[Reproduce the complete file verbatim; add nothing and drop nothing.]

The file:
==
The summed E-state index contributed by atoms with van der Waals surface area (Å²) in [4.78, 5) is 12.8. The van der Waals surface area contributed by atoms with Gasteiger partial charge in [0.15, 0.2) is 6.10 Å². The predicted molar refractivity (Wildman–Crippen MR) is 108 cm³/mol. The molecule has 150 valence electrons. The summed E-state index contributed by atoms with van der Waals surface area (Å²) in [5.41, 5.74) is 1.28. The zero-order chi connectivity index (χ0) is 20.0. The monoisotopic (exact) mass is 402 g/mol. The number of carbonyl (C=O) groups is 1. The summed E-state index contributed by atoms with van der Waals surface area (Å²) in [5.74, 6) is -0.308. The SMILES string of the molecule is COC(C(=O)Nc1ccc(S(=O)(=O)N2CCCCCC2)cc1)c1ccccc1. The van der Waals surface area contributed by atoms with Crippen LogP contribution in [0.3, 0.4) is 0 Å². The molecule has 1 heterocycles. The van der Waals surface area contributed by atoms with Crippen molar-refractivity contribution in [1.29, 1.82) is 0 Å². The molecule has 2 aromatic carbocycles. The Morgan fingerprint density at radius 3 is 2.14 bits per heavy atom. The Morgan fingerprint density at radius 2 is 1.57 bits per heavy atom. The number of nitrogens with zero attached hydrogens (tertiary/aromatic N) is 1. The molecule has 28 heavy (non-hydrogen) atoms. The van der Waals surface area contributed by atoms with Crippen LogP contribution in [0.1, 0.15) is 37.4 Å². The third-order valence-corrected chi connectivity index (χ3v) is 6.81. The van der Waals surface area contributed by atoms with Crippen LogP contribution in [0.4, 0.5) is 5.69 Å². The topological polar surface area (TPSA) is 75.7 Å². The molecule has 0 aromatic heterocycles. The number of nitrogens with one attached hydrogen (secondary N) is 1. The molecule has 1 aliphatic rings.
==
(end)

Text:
The summed E-state index contributed by atoms with van der Waals surface area (Å²) in [4.78, 5) is 12.8. The van der Waals surface area contributed by atoms with Gasteiger partial charge in [0.15, 0.2) is 6.10 Å². The predicted molar refractivity (Wildman–Crippen MR) is 108 cm³/mol. The molecule has 150 valence electrons. The summed E-state index contributed by atoms with van der Waals surface area (Å²) in [5.41, 5.74) is 1.28. The zero-order chi connectivity index (χ0) is 20.0. The monoisotopic (exact) mass is 402 g/mol. The number of carbonyl (C=O) groups is 1. The summed E-state index contributed by atoms with van der Waals surface area (Å²) in [5.74, 6) is -0.308. The SMILES string of the molecule is COC(C(=O)Nc1ccc(S(=O)(=O)N2CCCCCC2)cc1)c1ccccc1. The van der Waals surface area contributed by atoms with Crippen LogP contribution in [0.3, 0.4) is 0 Å². The molecule has 1 heterocycles. The van der Waals surface area contributed by atoms with Crippen molar-refractivity contribution in [1.29, 1.82) is 0 Å². The molecule has 2 aromatic carbocycles. The Morgan fingerprint density at radius 3 is 2.14 bits per heavy atom. The Morgan fingerprint density at radius 2 is 1.57 bits per heavy atom. The number of nitrogens with zero attached hydrogens (tertiary/aromatic N) is 1. The molecule has 28 heavy (non-hydrogen) atoms. The van der Waals surface area contributed by atoms with Crippen LogP contribution in [0.1, 0.15) is 37.4 Å². The third-order valence-corrected chi connectivity index (χ3v) is 6.81. The van der Waals surface area contributed by atoms with Crippen LogP contribution in [0.4, 0.5) is 5.69 Å². The topological polar surface area (TPSA) is 75.7 Å². The molecule has 0 aromatic heterocycles. The number of nitrogens with one attached hydrogen (secondary N) is 1. The molecule has 1 aliphatic rings.